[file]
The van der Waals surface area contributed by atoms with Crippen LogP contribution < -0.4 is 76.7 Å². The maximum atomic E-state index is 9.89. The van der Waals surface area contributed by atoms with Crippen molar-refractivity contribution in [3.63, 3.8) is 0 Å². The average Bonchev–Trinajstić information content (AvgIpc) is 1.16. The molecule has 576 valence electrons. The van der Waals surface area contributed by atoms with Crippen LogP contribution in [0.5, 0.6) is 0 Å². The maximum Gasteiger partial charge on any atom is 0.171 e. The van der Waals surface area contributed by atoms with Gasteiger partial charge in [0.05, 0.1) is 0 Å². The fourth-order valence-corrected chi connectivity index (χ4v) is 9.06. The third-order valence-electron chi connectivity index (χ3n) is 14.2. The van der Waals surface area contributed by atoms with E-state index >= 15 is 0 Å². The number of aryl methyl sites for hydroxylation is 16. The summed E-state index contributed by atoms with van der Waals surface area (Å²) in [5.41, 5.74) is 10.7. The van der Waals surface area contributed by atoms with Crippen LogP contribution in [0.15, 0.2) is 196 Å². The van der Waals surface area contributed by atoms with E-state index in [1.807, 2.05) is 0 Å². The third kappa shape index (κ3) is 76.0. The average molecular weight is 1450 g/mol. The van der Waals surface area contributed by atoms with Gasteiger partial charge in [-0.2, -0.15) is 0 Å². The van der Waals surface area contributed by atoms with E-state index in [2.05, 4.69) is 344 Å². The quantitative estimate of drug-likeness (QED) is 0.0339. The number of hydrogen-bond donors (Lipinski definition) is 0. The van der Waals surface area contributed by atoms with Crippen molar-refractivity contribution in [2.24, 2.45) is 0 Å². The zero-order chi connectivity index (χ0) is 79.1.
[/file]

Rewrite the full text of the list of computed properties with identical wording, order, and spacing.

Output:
The van der Waals surface area contributed by atoms with Crippen LogP contribution < -0.4 is 76.7 Å². The maximum atomic E-state index is 9.89. The van der Waals surface area contributed by atoms with Crippen molar-refractivity contribution in [3.63, 3.8) is 0 Å². The average Bonchev–Trinajstić information content (AvgIpc) is 1.16. The molecule has 576 valence electrons. The van der Waals surface area contributed by atoms with Crippen LogP contribution in [0.5, 0.6) is 0 Å². The maximum Gasteiger partial charge on any atom is 0.171 e. The van der Waals surface area contributed by atoms with Gasteiger partial charge in [0.05, 0.1) is 0 Å². The fourth-order valence-corrected chi connectivity index (χ4v) is 9.06. The third-order valence-electron chi connectivity index (χ3n) is 14.2. The van der Waals surface area contributed by atoms with E-state index >= 15 is 0 Å². The number of aryl methyl sites for hydroxylation is 16. The summed E-state index contributed by atoms with van der Waals surface area (Å²) in [5.41, 5.74) is 10.7. The van der Waals surface area contributed by atoms with Crippen LogP contribution in [0.15, 0.2) is 196 Å². The van der Waals surface area contributed by atoms with E-state index in [1.807, 2.05) is 0 Å². The third kappa shape index (κ3) is 76.0. The average molecular weight is 1450 g/mol. The van der Waals surface area contributed by atoms with Gasteiger partial charge in [-0.2, -0.15) is 0 Å². The van der Waals surface area contributed by atoms with E-state index in [2.05, 4.69) is 344 Å². The quantitative estimate of drug-likeness (QED) is 0.0339. The number of hydrogen-bond donors (Lipinski definition) is 0. The van der Waals surface area contributed by atoms with Crippen molar-refractivity contribution in [2.24, 2.45) is 0 Å². The zero-order chi connectivity index (χ0) is 79.1.